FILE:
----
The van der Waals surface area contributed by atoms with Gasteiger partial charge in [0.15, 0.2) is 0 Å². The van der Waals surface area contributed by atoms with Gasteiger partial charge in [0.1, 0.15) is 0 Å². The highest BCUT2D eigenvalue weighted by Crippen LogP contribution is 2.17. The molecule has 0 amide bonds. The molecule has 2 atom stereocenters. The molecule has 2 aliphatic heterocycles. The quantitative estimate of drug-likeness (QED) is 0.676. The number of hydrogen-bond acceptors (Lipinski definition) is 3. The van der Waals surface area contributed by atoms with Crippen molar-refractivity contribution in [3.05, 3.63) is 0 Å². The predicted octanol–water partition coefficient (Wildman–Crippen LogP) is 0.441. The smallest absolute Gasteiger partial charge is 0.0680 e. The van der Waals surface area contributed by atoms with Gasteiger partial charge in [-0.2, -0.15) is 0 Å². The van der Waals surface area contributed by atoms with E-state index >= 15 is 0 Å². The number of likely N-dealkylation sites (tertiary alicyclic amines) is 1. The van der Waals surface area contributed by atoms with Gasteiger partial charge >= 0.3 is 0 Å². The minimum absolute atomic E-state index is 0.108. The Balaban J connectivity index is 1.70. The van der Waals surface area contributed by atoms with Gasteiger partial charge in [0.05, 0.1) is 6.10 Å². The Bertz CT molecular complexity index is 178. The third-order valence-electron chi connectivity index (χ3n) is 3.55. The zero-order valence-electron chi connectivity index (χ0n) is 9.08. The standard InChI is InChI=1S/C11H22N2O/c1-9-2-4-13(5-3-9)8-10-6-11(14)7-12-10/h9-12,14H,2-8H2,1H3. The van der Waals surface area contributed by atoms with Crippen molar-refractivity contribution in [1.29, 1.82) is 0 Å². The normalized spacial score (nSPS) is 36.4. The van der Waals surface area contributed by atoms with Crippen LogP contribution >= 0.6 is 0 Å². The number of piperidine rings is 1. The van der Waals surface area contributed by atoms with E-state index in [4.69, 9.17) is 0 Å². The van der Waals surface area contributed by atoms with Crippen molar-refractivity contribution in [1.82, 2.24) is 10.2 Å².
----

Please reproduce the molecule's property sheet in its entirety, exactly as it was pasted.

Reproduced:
The van der Waals surface area contributed by atoms with Gasteiger partial charge in [0.15, 0.2) is 0 Å². The van der Waals surface area contributed by atoms with Gasteiger partial charge in [0.1, 0.15) is 0 Å². The highest BCUT2D eigenvalue weighted by Crippen LogP contribution is 2.17. The molecule has 0 amide bonds. The molecule has 2 atom stereocenters. The molecule has 2 aliphatic heterocycles. The quantitative estimate of drug-likeness (QED) is 0.676. The number of hydrogen-bond acceptors (Lipinski definition) is 3. The van der Waals surface area contributed by atoms with Crippen molar-refractivity contribution in [3.05, 3.63) is 0 Å². The predicted octanol–water partition coefficient (Wildman–Crippen LogP) is 0.441. The smallest absolute Gasteiger partial charge is 0.0680 e. The van der Waals surface area contributed by atoms with Gasteiger partial charge in [-0.2, -0.15) is 0 Å². The van der Waals surface area contributed by atoms with E-state index >= 15 is 0 Å². The number of likely N-dealkylation sites (tertiary alicyclic amines) is 1. The van der Waals surface area contributed by atoms with Gasteiger partial charge >= 0.3 is 0 Å². The minimum absolute atomic E-state index is 0.108. The Balaban J connectivity index is 1.70. The van der Waals surface area contributed by atoms with Gasteiger partial charge in [0.05, 0.1) is 6.10 Å². The Bertz CT molecular complexity index is 178. The third-order valence-electron chi connectivity index (χ3n) is 3.55. The zero-order valence-electron chi connectivity index (χ0n) is 9.08. The standard InChI is InChI=1S/C11H22N2O/c1-9-2-4-13(5-3-9)8-10-6-11(14)7-12-10/h9-12,14H,2-8H2,1H3. The van der Waals surface area contributed by atoms with Crippen molar-refractivity contribution in [1.29, 1.82) is 0 Å². The normalized spacial score (nSPS) is 36.4. The van der Waals surface area contributed by atoms with Crippen LogP contribution >= 0.6 is 0 Å². The number of piperidine rings is 1. The van der Waals surface area contributed by atoms with E-state index in [4.69, 9.17) is 0 Å². The van der Waals surface area contributed by atoms with Crippen molar-refractivity contribution in [1.82, 2.24) is 10.2 Å².